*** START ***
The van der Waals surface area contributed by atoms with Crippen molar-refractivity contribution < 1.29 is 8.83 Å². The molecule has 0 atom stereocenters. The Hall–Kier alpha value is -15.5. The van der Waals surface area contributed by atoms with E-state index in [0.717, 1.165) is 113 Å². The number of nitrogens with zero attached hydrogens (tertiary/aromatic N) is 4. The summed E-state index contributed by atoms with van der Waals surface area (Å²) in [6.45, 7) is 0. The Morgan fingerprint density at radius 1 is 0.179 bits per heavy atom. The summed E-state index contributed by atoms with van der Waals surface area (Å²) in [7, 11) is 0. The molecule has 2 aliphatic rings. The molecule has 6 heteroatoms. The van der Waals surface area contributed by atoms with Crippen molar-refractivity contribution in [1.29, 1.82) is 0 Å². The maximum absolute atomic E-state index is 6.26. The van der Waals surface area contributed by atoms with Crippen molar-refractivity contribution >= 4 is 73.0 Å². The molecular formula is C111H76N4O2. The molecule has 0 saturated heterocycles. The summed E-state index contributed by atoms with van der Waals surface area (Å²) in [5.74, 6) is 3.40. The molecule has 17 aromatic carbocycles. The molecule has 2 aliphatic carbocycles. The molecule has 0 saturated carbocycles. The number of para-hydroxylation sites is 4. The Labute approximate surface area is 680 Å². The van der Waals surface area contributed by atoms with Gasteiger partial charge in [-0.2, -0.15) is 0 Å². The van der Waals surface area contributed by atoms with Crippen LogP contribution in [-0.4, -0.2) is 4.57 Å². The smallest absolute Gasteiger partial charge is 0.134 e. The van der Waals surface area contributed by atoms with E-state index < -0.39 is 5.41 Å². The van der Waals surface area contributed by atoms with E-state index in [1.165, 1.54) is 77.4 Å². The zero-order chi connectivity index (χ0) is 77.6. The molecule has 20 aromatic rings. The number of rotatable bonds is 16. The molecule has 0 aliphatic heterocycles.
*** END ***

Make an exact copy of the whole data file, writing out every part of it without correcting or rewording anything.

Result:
The van der Waals surface area contributed by atoms with Crippen molar-refractivity contribution < 1.29 is 8.83 Å². The molecule has 0 atom stereocenters. The Hall–Kier alpha value is -15.5. The van der Waals surface area contributed by atoms with E-state index in [0.717, 1.165) is 113 Å². The number of nitrogens with zero attached hydrogens (tertiary/aromatic N) is 4. The summed E-state index contributed by atoms with van der Waals surface area (Å²) in [6.45, 7) is 0. The Morgan fingerprint density at radius 1 is 0.179 bits per heavy atom. The summed E-state index contributed by atoms with van der Waals surface area (Å²) in [7, 11) is 0. The molecule has 2 aliphatic rings. The molecule has 6 heteroatoms. The van der Waals surface area contributed by atoms with Crippen molar-refractivity contribution in [1.29, 1.82) is 0 Å². The maximum absolute atomic E-state index is 6.26. The van der Waals surface area contributed by atoms with Crippen molar-refractivity contribution >= 4 is 73.0 Å². The molecular formula is C111H76N4O2. The molecule has 0 saturated heterocycles. The summed E-state index contributed by atoms with van der Waals surface area (Å²) in [5.74, 6) is 3.40. The molecule has 17 aromatic carbocycles. The molecule has 2 aliphatic carbocycles. The molecule has 0 saturated carbocycles. The number of para-hydroxylation sites is 4. The Labute approximate surface area is 680 Å². The van der Waals surface area contributed by atoms with Gasteiger partial charge in [-0.2, -0.15) is 0 Å². The van der Waals surface area contributed by atoms with Crippen LogP contribution in [-0.4, -0.2) is 4.57 Å². The smallest absolute Gasteiger partial charge is 0.134 e. The van der Waals surface area contributed by atoms with E-state index < -0.39 is 5.41 Å². The van der Waals surface area contributed by atoms with E-state index in [1.165, 1.54) is 77.4 Å². The zero-order chi connectivity index (χ0) is 77.6. The molecule has 20 aromatic rings. The number of rotatable bonds is 16. The molecule has 0 aliphatic heterocycles.